3. 3. Airfoil POV // Cleantech Automakers Continue to Make Promises One of the sad ironies of the technology age is that the industry that invented speed has come to symbolize the antithesis of the “fast company.” Despite their rebirth and renewal in 2009 and their reinvigorated focus on clean technology, the automotive companies—primarily the domestic automakers—still are viewed as bureaucratic and slow in comparison with the agile tech firms that bring us build-to-order products delivered in days or weeks, new paradigm-changing online services every few weeks and new types of mobile phones every few months. Automakers have talked too long—for at least a decade or two—about the revolutionary alternative-energy vehicles that are on the horizon. They have talked about plug-in hybrid electric vehicles, clean diesel-powered cars, natural gas vehicles, hydrogen fuels and fuel cells. They’ve shown us concept cars, timelines and mileage claims; but when was the last time you passed an electric vehicle on a U.S. interstate or pulled up next to a hydrogen car being refueled? Fuel economy has improved slightly over the years. In 2009, according to Automotive News, the U.S. fleet averaged only 25.3 mpg. For the 2016 model year, the corporate average fuel economy proposal rises to only 35.5 mpg. It’s lack of speed that is stalling the automotive industry. “As a kid in the 1970s during the oil embargo, I remember the long lines at the gas pump and rotating days when you could get gas based on whether the last digit of your license plate number was odd or even,” recalls Rich Donley, vice president and technology industry leader for the Airfoil Public Relations Cleantech and Industrial practice areas. “Fast forward 35 years to mid-2008 when gas hovered at $4 a gallon and sales of pickup trucks and SUVs tanked. There was suddenly renewed interest in smaller, more fuel-efficient vehicles. Surprised? Did we not see this coming? Have we just been procrastinating?” How much longer do we have to wait for efficiencies, innovation and cleantech/ alternative energy that will become mainstream? Will we just be replacing our reliance on fossil fuels with other limited resources, even more manufactured goods from overseas or other alternatives that are costly and harmful to the environment? From the announcements and products unveiled at the LA Auto Show in December 2009 and the North American International Auto Show in Detroit in January 2010, there’s hope that in time we will get there. The auto industry is making some promising moves toward green, cleantech and alternative energy vehicles, but we have a long way to go. 3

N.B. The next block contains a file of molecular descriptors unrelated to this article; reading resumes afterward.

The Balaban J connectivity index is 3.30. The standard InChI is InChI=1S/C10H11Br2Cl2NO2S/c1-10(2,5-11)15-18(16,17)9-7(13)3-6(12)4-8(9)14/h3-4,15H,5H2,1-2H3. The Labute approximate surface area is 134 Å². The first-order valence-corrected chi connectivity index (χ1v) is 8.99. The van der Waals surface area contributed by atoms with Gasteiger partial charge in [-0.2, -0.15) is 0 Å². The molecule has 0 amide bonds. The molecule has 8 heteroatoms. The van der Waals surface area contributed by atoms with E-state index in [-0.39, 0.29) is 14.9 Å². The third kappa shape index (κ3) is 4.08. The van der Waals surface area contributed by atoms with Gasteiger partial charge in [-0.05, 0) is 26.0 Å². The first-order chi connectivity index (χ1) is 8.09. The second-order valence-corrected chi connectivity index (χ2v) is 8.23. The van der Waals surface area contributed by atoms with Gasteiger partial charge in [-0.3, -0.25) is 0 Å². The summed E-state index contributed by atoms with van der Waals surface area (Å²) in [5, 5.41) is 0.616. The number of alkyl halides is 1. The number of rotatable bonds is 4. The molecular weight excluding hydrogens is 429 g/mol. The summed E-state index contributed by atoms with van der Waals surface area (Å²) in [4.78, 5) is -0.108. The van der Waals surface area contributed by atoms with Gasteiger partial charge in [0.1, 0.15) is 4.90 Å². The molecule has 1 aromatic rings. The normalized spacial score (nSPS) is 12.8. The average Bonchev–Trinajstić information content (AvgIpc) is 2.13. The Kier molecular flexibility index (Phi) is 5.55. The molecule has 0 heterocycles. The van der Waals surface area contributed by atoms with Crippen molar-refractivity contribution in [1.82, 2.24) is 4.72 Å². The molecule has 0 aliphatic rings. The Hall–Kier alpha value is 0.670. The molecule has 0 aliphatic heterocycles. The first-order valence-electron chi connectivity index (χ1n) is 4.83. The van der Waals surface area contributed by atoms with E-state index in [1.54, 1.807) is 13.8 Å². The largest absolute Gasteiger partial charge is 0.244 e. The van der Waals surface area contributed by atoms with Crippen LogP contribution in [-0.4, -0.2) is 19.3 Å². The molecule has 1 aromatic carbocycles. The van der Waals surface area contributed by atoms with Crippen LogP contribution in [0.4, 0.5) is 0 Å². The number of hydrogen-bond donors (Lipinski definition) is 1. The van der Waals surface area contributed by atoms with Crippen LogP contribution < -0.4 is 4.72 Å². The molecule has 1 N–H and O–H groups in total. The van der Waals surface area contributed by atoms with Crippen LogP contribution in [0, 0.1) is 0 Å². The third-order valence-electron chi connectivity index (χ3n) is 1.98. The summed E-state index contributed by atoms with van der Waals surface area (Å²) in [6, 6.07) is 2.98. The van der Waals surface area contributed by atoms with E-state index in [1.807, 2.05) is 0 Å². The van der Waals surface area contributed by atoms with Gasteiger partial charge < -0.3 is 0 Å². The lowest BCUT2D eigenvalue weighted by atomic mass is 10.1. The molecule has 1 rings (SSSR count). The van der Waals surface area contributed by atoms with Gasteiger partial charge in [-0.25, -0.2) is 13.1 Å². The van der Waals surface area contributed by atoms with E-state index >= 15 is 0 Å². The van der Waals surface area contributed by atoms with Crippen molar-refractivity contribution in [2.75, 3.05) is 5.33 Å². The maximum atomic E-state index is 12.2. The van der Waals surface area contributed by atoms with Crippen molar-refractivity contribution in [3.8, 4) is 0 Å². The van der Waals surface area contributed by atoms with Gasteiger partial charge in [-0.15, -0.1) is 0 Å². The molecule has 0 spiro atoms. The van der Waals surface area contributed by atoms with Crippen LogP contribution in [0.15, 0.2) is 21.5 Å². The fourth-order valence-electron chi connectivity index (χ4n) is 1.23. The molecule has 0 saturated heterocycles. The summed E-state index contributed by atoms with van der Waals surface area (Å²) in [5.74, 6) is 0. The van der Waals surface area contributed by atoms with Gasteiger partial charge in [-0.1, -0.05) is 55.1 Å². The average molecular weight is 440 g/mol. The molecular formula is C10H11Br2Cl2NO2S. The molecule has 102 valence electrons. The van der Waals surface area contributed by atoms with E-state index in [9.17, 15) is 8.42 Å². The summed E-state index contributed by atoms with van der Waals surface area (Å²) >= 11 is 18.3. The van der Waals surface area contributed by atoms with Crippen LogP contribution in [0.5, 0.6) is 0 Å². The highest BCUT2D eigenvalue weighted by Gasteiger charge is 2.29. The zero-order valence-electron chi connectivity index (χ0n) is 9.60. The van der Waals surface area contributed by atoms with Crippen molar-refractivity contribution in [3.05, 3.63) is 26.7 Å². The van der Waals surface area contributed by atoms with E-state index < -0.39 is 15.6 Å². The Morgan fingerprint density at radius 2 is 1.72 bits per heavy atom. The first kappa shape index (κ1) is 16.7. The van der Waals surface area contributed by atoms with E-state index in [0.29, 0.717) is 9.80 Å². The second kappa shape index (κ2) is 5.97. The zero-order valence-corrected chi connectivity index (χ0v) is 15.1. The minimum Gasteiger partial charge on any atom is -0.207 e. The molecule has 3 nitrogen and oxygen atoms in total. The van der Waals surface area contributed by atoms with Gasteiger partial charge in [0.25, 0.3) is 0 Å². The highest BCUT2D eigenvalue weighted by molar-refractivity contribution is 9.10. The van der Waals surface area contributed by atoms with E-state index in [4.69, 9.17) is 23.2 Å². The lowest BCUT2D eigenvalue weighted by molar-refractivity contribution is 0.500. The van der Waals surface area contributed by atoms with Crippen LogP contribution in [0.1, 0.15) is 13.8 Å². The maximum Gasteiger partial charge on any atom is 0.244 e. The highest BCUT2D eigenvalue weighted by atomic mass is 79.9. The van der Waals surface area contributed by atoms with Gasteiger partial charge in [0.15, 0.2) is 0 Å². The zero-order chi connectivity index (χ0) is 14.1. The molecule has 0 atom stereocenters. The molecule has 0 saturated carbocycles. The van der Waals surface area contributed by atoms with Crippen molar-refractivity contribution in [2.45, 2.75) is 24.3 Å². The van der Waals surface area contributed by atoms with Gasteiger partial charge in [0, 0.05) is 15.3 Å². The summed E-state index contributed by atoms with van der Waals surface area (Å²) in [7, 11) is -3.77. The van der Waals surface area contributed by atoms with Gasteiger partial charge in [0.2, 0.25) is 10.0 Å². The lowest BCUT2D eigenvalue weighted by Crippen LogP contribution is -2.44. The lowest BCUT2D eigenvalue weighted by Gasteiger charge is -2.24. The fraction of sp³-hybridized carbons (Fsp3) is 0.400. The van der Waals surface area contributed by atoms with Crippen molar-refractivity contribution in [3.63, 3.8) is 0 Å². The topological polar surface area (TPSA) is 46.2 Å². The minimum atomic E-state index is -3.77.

4. 4. Airfoil POV // Cleantech “When I was a news reporter for the Tech Center News/Detroit Auto Scene in the early 1990s covering General Motors, as well as reporting on Ford, Chrysler, automotive suppliers, defense contractors and other businesses, I had the opportunity to experience many advanced technologies firsthand, including riding shotgun in a GM EV1 electric car,” Donley said. “There was much hype from these companies about what was to come. Nearly 20 years later, only a small percentage of those technologies are now in vehicles.” Auto Industry Must Look to Technology Industry for Inspiration and Partnerships The auto industry needs to look no further than the technology industry for inspiration, for best practices, for partnerships. Technology companies are fast companies. They are built for speed and agility. They have created a way of moving forward and placing the latest and greatest, often inconceivable, “The auto industry capabilities quickly in the hands of customers. needs to look no further than the technology “While establishing our Detroit and Silicon Valley offices and representing industry for inspiration, numerous start-up and established businesses—including technology firms, for best practices, for major consumer brands, software companies, automotive suppliers and partnerships.” advanced manufacturers, I’ve seen innovations of all sorts first hand. I’ve seen what fast companies are capable of bringing to market and what hinders their success,” said Janet Tyler, president and co-founder of Airfoil Public Relations. “The technology industry does not have the bandwidth for hype and concept products and timelines—it’s too busy rolling out actual products that we can use, right away. Automotive companies say, ‘Look at what’s coming.’ Technology companies say, ‘Experience it today.’” In Silicon Valley and throughout the technology industry, entrepreneurs have developed tens of thousands of mobile phone apps in just weeks. Seemingly within days after its introduction, Microsoft’s Surface supersized touch-screen technology was being used regularly by TV networks to display weather maps, battle lines and election results. RSS feeds became the rage and, within months, yielded to the next generation of feeds—Twitter. Keyboards and mice are being replaced by touch screens, documents on CDs by digital file delivery services like YouSendIt, and even software by online “cloud- based” services. 4